Pride and Prejudice by Jane Austen (all 12 feet of it)

It seems that in London a 12 foot statue of Colin Firth now emerges from a lake in Hyde Park to commemorate a scene from the BBC mini-series adaptation of Jane Austen’s Pride and Prejudice.

I cannot stop laughing.

The somewhat menacing statue of Mr. Darcy, as played by Colin Firth, and posed in a scene that is not in the text of the novel, is clearly absurd. And because I greatly like both absurdism and Jane Austen, I rather adore this bizarre and unsightly homage to Pride and Prejudice, even though it seems more like it’s an homage to Seth Grahame-Smith’s Pride and Prejudice and Zombies (which is cute, funny, and trendy. A good pulp read, particularly for the absurd juxtaposition of Austen and zombies. Do not expect anything like Austen’s wit, which was replaced almost entirely with ninjas.).

The reason I adore this statue is because the intentions behind it are so deeply good and the outward manifestations of those intentions are so deeply grotesque. The statue portrays Mr. Darcy instead of honoring the author by portraying the author. Why not a statue of Jane Austen? Not many writers get statues, and most of them are men. So why not make a statue of one of the most beloved and talented women writers? How cool would it be to visit a statue of Jane Austen? And if she is 12 feet high and standing in the middle of a lake ruling over all she surveys, so much the better. I’ll take it.

But it’s not a statue of Austen, it’s Mr. Darcy. So why make a statue of a character in the novel who isn’t the main character? Because remember, the main character of Pride and Prejudice is not Mr, Darcy; it’s Elizabeth Bennet. We, as readers, identify with Elizabeth, and we all fall in love with Mr. Darcy (if you are a straight man who takes issue with that statement, then you should expand your definition of love. And probably read more, too.). We follow Elizabeth, and we know her scorn and anger and hurt. We learn to admire and respect Mr. Darcy, and we chastise our Elizabeth-selves for our prejudice, just as our Mr. Darcy-selves learned to overcome our pride. We get lost in the language, in the nuances of human virtue and vanity, and in the compassion and wit of Austen’s narrative voice.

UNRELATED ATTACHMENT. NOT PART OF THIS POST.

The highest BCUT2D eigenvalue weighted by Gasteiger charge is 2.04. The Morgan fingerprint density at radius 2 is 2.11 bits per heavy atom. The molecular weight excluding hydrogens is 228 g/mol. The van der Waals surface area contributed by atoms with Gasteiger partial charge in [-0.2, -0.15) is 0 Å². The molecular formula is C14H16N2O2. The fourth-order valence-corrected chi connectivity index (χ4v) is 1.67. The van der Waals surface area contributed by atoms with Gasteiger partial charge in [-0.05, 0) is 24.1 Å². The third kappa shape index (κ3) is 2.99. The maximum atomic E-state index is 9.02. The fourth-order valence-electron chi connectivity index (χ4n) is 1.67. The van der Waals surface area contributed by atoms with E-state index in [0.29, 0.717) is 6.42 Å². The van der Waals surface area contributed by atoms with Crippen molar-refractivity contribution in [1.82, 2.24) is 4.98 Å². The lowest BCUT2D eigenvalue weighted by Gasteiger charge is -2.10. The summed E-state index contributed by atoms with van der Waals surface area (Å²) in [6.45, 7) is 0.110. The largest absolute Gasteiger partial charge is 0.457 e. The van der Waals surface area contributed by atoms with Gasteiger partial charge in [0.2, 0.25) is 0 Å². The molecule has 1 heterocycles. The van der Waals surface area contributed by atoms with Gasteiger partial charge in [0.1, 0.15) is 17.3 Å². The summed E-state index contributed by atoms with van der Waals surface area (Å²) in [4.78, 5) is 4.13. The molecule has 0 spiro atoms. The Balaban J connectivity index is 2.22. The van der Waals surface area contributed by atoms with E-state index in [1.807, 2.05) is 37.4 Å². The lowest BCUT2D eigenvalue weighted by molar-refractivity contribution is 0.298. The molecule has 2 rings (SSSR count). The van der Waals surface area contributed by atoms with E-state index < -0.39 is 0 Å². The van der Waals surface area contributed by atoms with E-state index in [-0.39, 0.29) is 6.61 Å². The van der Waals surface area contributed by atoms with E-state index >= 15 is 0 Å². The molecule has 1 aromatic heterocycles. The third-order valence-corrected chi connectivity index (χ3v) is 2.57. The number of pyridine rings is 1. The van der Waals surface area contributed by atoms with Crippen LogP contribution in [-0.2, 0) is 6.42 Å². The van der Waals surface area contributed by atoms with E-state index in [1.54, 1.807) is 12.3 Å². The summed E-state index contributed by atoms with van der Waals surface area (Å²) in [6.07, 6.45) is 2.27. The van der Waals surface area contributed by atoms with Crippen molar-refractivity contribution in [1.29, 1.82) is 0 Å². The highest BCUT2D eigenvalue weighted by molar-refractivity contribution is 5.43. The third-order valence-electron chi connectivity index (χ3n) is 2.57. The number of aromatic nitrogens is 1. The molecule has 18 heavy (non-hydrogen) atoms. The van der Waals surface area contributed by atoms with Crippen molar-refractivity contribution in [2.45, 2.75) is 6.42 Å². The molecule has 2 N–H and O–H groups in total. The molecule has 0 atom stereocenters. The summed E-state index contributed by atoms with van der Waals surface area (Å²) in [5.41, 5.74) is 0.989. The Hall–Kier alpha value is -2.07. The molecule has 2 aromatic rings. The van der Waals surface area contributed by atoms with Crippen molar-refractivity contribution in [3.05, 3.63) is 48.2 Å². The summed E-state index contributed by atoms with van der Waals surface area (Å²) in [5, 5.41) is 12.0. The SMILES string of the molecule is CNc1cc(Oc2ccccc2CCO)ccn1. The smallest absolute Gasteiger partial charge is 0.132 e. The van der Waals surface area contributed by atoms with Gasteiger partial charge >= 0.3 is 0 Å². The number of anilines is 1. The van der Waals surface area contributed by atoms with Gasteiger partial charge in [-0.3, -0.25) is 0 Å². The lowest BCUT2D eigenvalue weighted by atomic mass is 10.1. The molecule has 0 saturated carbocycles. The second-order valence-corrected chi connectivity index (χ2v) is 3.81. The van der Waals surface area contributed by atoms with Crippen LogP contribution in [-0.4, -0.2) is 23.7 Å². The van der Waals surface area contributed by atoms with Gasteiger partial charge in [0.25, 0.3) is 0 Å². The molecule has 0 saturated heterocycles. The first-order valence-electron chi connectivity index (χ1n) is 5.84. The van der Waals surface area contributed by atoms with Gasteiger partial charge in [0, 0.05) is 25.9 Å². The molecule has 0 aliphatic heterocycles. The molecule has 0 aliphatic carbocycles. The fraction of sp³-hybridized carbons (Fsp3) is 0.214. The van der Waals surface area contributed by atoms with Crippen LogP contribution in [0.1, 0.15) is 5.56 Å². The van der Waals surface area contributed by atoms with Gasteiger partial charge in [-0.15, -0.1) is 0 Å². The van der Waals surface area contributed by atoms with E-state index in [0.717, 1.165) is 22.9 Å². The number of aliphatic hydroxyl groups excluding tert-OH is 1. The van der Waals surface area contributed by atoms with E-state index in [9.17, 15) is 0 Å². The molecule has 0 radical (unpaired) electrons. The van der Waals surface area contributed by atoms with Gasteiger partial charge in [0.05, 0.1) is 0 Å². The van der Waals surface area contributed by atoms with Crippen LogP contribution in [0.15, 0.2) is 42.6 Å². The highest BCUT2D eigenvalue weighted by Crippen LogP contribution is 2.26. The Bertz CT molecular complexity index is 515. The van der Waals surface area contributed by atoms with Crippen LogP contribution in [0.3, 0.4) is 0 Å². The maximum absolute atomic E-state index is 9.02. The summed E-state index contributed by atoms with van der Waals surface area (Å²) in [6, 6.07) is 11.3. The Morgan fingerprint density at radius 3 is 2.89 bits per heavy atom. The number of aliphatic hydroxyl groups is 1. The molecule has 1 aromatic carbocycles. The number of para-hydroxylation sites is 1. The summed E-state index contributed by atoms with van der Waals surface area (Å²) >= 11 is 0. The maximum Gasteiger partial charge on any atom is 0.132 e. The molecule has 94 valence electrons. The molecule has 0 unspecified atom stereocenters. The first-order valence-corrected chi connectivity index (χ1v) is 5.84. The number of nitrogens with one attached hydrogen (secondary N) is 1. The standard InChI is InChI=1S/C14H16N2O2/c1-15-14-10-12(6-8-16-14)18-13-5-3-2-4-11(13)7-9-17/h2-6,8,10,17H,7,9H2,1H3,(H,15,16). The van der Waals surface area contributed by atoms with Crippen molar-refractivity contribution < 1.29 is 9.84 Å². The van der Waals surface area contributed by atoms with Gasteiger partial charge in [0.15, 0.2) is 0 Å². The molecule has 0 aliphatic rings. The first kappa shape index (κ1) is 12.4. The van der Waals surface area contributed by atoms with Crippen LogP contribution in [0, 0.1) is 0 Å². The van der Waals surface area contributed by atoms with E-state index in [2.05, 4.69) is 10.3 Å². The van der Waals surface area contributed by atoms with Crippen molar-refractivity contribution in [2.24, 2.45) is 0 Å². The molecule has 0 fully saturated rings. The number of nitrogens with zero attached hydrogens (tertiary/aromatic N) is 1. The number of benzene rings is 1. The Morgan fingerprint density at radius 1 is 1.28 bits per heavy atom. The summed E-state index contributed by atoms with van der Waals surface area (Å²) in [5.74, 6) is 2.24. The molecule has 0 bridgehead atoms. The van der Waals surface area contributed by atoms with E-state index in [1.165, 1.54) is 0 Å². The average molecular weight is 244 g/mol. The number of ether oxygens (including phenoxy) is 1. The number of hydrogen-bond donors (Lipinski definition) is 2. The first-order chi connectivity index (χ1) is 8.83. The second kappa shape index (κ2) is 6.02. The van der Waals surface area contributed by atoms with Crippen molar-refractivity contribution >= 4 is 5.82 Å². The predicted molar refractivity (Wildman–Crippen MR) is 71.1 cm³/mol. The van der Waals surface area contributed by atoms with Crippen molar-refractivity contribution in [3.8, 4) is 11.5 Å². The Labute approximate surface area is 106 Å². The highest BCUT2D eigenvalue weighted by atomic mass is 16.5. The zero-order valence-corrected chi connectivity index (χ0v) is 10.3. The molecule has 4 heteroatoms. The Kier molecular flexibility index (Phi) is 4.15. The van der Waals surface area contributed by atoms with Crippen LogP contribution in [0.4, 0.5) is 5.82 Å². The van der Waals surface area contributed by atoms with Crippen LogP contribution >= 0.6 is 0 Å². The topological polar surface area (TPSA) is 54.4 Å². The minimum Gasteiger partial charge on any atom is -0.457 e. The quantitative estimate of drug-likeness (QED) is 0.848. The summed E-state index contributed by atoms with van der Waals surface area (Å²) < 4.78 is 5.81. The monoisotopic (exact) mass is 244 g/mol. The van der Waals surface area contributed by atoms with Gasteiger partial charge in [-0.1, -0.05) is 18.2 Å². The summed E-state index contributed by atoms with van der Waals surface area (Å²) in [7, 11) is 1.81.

This is the magic of Jane Austen. This is the magic that the BBC television series tried to capture, and apparently did (I haven’t seen it. It’s on my list. Maybe a little higher now since this statue emerged.). And it’s the magic that is nestled into the heart of the giant Mr. Darcy in the lake. It’s not sexism or illiteracy or an excessive love of television and indolence that explains why this 12 foot statue of Colin Firth leers over Hyde Park. Because by walking in Elizabeth Bennet’s shoes, we are transformed, and Mr. Darcy is the catalyst for the transformation. And the rendering of Colin Firth as a soaking wet, vaguely confused, not-true-to-text Mr. Darcy is a display of the very vagaries of humanity that Austen sought to depict. When the BBC conducted a poll on the most memorable moments of its televised dramas, respondents chose Pride and Prejudice, specifically the moment when Mr. Darcy swam in the lake. The BBC chose to literally depict their favorite moment, regardless of expensive, aesthetics, or any sense of decorum. This poor, entreating golem of a Mr. Darcy showcases all of our vanities, our desires, our good intentions and misplaced gestures. It’s the perfect homage.

I think Jane Austen would appreciate it. And she would be laughing her ass off.

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